WASHINGTON - The U.S. trade deficit widened more than expected in February as a small gain in exports to the highest level in 16 months was offset by a bigger jump in imports, reflecting increased demand for consumer goods.
The wider deficit was a sign of a rebounding U.S. economy. Economists expect the trade deficit to rise this year but hope that expanding exports will continue to lift the fortunes of American manufacturers.
The Commerce Department reported yesterday that the deficit for February increased 7.4 percent to $39.7 billion. That was larger than the $38.5 billion deficit economists had expected. Exports edged up 0.2 percent while imports jumped 1.7 percent.
The politically sensitive deficit with China fell to $16.5 billion in February, the lowest level in 11 months, but was still the biggest trade imbalance the United States has with any country. The slight improvement was not likely to lessen pressure on the Obama Administration to impose trade sanctions on China unless the country begins to allow its currency to start rising again in value against the dollar.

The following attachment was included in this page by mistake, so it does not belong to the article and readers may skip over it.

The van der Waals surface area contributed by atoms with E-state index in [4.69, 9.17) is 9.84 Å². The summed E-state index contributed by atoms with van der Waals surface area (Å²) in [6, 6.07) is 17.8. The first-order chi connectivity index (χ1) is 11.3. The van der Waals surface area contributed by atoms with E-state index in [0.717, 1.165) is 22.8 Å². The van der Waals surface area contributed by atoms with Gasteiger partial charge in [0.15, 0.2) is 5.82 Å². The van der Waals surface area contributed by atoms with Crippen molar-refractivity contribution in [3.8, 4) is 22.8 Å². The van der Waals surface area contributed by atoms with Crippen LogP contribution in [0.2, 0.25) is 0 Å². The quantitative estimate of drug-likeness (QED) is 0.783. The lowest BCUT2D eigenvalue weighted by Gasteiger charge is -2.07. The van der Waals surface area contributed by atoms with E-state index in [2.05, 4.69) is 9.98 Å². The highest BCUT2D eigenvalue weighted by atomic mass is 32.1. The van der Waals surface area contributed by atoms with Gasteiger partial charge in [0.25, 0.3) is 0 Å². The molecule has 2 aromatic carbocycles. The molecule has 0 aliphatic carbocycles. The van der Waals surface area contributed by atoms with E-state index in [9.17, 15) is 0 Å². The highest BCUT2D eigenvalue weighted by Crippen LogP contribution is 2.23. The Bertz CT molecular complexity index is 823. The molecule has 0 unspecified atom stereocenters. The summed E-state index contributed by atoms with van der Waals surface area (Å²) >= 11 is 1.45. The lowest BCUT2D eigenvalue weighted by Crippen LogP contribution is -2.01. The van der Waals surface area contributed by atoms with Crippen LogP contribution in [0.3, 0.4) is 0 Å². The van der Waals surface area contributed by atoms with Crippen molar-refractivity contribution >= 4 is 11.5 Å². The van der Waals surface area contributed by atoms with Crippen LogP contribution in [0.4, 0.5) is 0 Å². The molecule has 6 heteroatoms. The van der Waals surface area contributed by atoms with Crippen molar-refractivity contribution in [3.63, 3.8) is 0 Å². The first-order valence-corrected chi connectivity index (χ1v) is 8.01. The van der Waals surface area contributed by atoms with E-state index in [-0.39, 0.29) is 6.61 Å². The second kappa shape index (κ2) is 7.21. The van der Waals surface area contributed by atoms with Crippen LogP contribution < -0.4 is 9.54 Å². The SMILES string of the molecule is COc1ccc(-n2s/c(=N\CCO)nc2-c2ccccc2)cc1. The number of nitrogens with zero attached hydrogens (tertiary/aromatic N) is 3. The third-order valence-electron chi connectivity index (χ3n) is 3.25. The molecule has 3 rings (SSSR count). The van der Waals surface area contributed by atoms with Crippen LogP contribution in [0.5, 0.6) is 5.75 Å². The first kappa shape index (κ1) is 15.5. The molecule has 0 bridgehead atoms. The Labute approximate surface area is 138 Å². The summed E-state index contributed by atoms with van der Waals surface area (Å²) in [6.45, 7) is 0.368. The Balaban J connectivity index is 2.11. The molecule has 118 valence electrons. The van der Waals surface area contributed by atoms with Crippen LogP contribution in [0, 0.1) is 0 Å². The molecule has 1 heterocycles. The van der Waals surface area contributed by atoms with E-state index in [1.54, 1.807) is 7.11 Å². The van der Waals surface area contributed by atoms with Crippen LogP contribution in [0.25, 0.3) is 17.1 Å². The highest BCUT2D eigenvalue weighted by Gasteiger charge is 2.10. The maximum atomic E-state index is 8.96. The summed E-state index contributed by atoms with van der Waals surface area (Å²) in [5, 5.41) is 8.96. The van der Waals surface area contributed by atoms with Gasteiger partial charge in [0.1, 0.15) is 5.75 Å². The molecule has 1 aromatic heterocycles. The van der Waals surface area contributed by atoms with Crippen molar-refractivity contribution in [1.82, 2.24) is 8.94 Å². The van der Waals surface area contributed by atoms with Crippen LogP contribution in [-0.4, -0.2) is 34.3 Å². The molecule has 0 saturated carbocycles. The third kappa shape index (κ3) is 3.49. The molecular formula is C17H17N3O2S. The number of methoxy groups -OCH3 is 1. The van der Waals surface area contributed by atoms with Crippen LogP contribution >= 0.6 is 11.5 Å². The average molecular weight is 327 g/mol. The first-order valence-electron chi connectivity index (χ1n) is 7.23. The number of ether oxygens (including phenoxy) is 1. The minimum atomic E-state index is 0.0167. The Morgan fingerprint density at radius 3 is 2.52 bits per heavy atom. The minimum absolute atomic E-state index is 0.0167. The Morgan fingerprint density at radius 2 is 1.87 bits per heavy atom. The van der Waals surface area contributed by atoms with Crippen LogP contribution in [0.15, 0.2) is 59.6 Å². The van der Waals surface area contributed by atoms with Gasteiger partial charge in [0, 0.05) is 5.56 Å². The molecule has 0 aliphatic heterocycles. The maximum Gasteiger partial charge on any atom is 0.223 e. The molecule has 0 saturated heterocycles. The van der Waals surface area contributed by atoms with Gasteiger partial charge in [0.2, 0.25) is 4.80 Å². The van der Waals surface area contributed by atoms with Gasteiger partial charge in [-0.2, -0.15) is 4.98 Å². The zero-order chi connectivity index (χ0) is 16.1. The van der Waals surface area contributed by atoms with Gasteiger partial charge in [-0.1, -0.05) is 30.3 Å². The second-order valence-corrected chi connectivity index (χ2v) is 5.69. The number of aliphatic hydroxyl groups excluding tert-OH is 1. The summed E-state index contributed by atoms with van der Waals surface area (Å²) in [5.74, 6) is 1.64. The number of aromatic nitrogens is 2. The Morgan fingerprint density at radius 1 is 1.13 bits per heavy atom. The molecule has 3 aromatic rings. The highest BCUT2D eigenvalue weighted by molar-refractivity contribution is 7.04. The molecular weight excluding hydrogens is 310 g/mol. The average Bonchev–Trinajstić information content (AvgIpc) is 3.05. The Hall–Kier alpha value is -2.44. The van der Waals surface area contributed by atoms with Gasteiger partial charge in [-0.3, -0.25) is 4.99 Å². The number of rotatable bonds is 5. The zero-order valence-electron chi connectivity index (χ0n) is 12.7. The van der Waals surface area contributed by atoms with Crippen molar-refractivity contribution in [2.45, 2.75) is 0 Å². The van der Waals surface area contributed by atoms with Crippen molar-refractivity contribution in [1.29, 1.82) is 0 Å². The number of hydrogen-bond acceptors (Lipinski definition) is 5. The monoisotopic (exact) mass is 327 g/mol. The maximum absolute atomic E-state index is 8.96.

Scott Paul, executive director of the Alliance for American Manufacturing, said the U.S.-China trade deficit has already cost 2.4 million manufacturing jobs, underscoring the urgency to do something.
The February deficit was the highest since December and followed a revised $36.95 billion imbalance in January.
In the first two months of this year, the deficit was running at an annual rate of $459.9 billion, up 21.5 percent from a $378.6 billion imbalance recorded in 2009. That was the smallest trade gap in eight years, reflecting the severe U.S. recession that depressed demand for imports.